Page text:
To study the lifestyle, anthropometric and metabolic attributes of such a population of low socio-economic strata, we attempted a cross-sectional prevalence survey of obesity, diabetes mellitus, hyperlipidaemia and related lifestyle factors in an urban slum in New Delhi (Delhi Urban Slum Survey), the largest metropolitan city in northern India.

Material and methods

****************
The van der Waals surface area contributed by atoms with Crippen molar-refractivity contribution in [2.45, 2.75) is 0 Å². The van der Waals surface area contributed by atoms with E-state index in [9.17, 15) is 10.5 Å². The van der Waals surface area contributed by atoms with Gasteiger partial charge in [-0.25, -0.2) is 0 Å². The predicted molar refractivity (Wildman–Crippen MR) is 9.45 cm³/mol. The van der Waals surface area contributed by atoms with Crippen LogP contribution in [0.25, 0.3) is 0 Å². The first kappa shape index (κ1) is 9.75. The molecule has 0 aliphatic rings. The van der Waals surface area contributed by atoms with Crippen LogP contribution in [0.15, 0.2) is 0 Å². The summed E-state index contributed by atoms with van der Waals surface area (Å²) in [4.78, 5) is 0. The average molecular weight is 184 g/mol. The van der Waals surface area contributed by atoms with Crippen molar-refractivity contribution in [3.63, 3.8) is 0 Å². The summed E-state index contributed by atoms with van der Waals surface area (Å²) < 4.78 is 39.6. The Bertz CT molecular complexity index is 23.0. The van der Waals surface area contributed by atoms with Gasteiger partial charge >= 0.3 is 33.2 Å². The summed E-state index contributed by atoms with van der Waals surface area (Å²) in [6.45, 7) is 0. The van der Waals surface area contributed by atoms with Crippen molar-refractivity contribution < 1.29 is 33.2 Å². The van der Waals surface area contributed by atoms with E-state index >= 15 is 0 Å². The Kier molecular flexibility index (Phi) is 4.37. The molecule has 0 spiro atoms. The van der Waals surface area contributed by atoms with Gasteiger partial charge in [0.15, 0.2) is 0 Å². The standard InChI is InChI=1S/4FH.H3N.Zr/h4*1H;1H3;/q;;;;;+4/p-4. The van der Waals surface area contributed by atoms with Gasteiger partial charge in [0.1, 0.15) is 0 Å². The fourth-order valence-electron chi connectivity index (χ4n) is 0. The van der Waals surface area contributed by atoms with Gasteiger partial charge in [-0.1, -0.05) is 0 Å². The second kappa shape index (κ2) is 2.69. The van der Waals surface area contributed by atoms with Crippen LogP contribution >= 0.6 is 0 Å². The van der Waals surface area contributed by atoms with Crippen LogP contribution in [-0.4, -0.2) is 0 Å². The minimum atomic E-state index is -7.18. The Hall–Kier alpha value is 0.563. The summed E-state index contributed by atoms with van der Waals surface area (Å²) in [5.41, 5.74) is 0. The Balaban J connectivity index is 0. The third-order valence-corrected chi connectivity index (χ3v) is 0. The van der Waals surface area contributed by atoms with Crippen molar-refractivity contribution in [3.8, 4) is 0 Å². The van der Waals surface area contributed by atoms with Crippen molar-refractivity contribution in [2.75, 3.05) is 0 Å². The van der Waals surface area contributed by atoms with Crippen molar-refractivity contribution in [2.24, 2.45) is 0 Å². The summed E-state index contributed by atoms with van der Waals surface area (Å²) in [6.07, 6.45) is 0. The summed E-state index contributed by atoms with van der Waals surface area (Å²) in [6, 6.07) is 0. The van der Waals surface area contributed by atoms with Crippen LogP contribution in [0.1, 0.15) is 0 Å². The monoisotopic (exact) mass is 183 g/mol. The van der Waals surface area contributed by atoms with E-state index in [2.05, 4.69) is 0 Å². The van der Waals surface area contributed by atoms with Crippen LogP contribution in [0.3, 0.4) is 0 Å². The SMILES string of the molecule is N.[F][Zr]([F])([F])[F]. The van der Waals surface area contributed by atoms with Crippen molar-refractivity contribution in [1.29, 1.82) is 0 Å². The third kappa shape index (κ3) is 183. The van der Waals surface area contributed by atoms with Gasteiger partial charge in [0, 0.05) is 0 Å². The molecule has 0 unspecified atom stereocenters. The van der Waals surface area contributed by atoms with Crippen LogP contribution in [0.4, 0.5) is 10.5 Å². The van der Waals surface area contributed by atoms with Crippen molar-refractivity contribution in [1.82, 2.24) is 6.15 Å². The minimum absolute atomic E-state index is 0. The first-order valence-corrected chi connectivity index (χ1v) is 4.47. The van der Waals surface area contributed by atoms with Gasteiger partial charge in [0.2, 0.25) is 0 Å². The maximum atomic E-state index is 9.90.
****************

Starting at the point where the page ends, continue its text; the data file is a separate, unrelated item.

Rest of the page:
The urban slum colony of Gautam Nagar situated in South Delhi was selected for the study. An approximately 16 square kilometre area includes 4000 dwellings. The total population of the area is approximately 30 000 people. The area was arbitrarily divided into four equal sectors using an electoral list available from the Slum Development Wing, Government of India. The list provided the name, age and address of those eligible for voting (>18 y). Pregnant females, disabled subjects, drug abusers and acutely ill subjects were excluded from the study. The fieldwork was completed within a period of 20 months, starting in January 1998. The first 2 months were taken for training the physicians for various field techniques (eg blood pressure measurement and anthropometric measures), selection of the volunteers and reconnaissance of the slum area. Several visits were made initially to establish contact with the Pradhan (chief of the community) and other prominent people of the community. To establish rapport with the community several medical camps were held in the area, offering free check-ups and medical advice. A pilot survey of knowledge, attitude and practice (KAP survey) carried out at this time revealed that 80–90% of the subjects were unaware of the diseases, their con-sequences and healthy dietary and lifestyle practices.